Thursday, May 17, 2007

Increased Postage Fees May Hurt eBay Short Term

I know literally hundreds of people that earn their living, either part time or full time selling on eBay (EBAY), which trades on NASDAQ. The postal increase that went into effect on May 14 has been a nightmare for eBay sellers. These are some of the comments I am hearing:

"I've held off for a couple weeks posting any eBay items until I can get a handle on the new postal rates so I can enter them in my listings."

"I went into the post office [prior to May 14] to get a copy of their rates and they said they didn't have any to give me."

"They have raised the limit on insured mail to $200 in order to have return receipt service."

"I do a lot of mailouts, and now the postage amount can change by the size and thickness of the envelope."

"For sending boxes, they're now charging by zone. I used to be able slap on the same postage on every package of the same product, since I knew the weight, now I have to look up the zone."

In regards to my own personal experience, a couple days prior to May 14, I scoured the usps.com web site for the new rates, but could not find them. I did find the press release which gave out a limited amount of examples of what rates would be. Today, I went to the post office to mail a DVD. I told the clerk that I wanted to send it the least expensive way. She narrowed it down to four choices: letter rate, large envelope, package, and media mail. Media was immediately ruled out because it is so expensive; I now think it is only useful for heavy books that weigh over a pound. She then said it was too large for letter rate, and too thick [slightly over a quarter inch] for large envelope rate, so I had to send it by the more expensive package rate. When I got back to my office, I checked the PO website, and realized that I was probably overcharged. It seems to me that it would easily qualify for the large envelope rate, and maybe even the letter rate.

However, there are some quirks. If it doesn't bend easily, like a photograph with cardboard, it is charged a "nonmachinable surcharge" [sorry autograph dealers]. If it has clasps, it is also subject to a surcharge. If is has an address parallel to the shorter dimension of the letter or it contains a pen, it is subject to a surcharge. If this seems confusing and a hassle to you, then you can imagine how the eBay sellers feel.

I think there will be a short term revenue drop for several reasons:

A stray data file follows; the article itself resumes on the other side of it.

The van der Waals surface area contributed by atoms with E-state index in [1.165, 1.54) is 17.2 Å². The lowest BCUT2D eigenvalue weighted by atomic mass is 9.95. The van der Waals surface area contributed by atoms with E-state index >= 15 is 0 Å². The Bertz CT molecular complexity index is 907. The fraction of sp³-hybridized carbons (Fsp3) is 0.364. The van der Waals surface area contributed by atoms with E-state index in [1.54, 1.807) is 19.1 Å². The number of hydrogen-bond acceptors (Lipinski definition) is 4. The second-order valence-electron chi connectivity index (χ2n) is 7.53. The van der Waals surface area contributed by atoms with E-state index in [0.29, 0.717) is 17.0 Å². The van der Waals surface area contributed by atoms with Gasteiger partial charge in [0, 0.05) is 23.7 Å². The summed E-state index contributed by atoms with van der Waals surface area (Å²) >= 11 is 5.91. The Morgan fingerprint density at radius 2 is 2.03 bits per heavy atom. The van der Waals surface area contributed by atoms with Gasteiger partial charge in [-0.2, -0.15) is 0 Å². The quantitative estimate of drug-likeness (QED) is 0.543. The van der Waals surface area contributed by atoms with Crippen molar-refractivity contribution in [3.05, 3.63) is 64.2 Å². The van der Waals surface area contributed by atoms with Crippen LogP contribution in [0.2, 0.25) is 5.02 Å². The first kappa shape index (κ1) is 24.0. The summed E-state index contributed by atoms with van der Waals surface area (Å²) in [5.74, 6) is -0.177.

1. Sellers have been holding off on listings until they get their new postal rates entered.
2. Buyers may be temporarily scarred off by the sticker shock of the higher postage rates that they have to pay for the stuff they buy.
3. Buyers may bid slightly less because they are factoring in the postal rates on their entire purchase.
4. Sellers may hold off selling until they get the size and shape of their boxes and/or envelopes optimized for their products.

In the next couple days, I will be publishing an article about several ways of dealing with the higher postage rates.

Author owns EBAY.

2 comments:

Geoff said...

Most eBay sales 'professionals' grossly overcharge for shipping anyway. It may be necessary for the Seller to absorb cost... or it may benefit UPS

Jean said...

The comment by geoff illustrates one of the major flaws of the ebay system. It is the misconception that sellers "make money" on shipping.
In the business world, buyers and sellers know that no one can succeed if they give away their time for free. Shipping and handling charges are an expected and accepted part of doing business.
In the rarified world of ebay, however, heaven help the seller who tries to cover his handling cost. He will be burned at the stake. And ebay has done nothing to educate the buyers about the reality of shipping and handling costs. Instead, they have encouraged an unrealistic attitude of absorbing handling fees and postage costs.
It has always been to ebay's advantage to perpetuate the myth that a seller who charges handling fees is a thief. That way, the sellers are scared into adding the handling cost to the item price, which increases ebay's fees for listing and commissions.
However, with the postal hike, this philosophy may hurt ebay. Since the buyers already resent the shipping costs, they may punish the sellers for the post office increase by not spending on ebay. And the sellers may find it's just not worth the time and effort as their revenues dwindle. In addition, the introduction of the new Detailed Seller Rating system has demoralized the sales force, (the sellers), especially the really conscientious sellers who take their feedback very personally. They have knocked themselves for years to maintain a high rating, and now feel betrayed.
So that's how it looks to me as I navigate as a buyer and seller through the ebay galaxy. Maybe ebay is a giant supernova ready to collapse into itself and form a big black hole.